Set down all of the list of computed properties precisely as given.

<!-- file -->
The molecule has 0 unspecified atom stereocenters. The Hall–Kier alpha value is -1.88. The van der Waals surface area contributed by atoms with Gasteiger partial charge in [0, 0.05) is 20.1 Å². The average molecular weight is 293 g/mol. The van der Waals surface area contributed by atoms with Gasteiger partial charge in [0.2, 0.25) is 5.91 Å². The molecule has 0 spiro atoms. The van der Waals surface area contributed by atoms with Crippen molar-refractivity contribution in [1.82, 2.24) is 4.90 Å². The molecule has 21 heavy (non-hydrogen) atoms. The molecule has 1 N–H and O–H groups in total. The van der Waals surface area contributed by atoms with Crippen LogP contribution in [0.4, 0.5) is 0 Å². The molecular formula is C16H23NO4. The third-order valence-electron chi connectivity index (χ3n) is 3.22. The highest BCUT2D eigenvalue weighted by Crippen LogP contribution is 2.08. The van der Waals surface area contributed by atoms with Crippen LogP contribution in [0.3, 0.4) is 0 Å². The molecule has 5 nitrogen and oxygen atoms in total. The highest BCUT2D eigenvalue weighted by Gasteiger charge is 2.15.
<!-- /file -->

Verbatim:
The molecule has 0 unspecified atom stereocenters. The Hall–Kier alpha value is -1.88. The van der Waals surface area contributed by atoms with Gasteiger partial charge in [0, 0.05) is 20.1 Å². The average molecular weight is 293 g/mol. The van der Waals surface area contributed by atoms with Gasteiger partial charge in [0.2, 0.25) is 5.91 Å². The molecule has 0 spiro atoms. The van der Waals surface area contributed by atoms with Crippen molar-refractivity contribution in [1.82, 2.24) is 4.90 Å². The molecule has 21 heavy (non-hydrogen) atoms. The molecule has 1 N–H and O–H groups in total. The van der Waals surface area contributed by atoms with Crippen LogP contribution in [0.4, 0.5) is 0 Å². The molecular formula is C16H23NO4. The third-order valence-electron chi connectivity index (χ3n) is 3.22. The highest BCUT2D eigenvalue weighted by Crippen LogP contribution is 2.08. The van der Waals surface area contributed by atoms with Crippen LogP contribution in [0.3, 0.4) is 0 Å². The molecule has 5 nitrogen and oxygen atoms in total. The highest BCUT2D eigenvalue weighted by Gasteiger charge is 2.15.